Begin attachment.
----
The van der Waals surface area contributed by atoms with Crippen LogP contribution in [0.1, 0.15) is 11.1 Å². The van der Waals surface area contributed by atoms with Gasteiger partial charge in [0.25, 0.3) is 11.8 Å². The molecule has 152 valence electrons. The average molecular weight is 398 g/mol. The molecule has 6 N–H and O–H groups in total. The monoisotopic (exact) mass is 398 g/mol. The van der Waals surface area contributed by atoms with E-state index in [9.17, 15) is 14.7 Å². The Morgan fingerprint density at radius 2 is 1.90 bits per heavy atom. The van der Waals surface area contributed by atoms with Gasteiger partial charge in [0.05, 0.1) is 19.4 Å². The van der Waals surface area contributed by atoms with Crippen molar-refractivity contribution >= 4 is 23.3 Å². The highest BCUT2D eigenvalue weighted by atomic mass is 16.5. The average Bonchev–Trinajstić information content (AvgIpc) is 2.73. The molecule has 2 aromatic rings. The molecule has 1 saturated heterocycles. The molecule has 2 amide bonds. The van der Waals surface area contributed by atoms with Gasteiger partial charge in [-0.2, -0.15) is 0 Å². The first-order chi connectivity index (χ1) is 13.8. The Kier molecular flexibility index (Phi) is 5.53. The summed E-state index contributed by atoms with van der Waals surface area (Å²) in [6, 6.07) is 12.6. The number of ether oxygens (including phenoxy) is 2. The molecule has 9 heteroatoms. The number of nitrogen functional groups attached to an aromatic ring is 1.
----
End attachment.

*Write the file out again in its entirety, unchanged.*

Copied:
The van der Waals surface area contributed by atoms with Crippen LogP contribution in [0.1, 0.15) is 11.1 Å². The van der Waals surface area contributed by atoms with Gasteiger partial charge in [0.25, 0.3) is 11.8 Å². The molecule has 152 valence electrons. The average molecular weight is 398 g/mol. The molecule has 6 N–H and O–H groups in total. The monoisotopic (exact) mass is 398 g/mol. The van der Waals surface area contributed by atoms with E-state index in [9.17, 15) is 14.7 Å². The Morgan fingerprint density at radius 2 is 1.90 bits per heavy atom. The van der Waals surface area contributed by atoms with Gasteiger partial charge in [0.05, 0.1) is 19.4 Å². The van der Waals surface area contributed by atoms with Crippen molar-refractivity contribution >= 4 is 23.3 Å². The highest BCUT2D eigenvalue weighted by atomic mass is 16.5. The average Bonchev–Trinajstić information content (AvgIpc) is 2.73. The molecule has 2 aromatic rings. The molecule has 1 saturated heterocycles. The molecule has 2 amide bonds. The van der Waals surface area contributed by atoms with Gasteiger partial charge in [-0.2, -0.15) is 0 Å². The first-order chi connectivity index (χ1) is 13.8. The Kier molecular flexibility index (Phi) is 5.53. The summed E-state index contributed by atoms with van der Waals surface area (Å²) in [6, 6.07) is 12.6. The number of ether oxygens (including phenoxy) is 2. The molecule has 9 heteroatoms. The number of nitrogen functional groups attached to an aromatic ring is 1.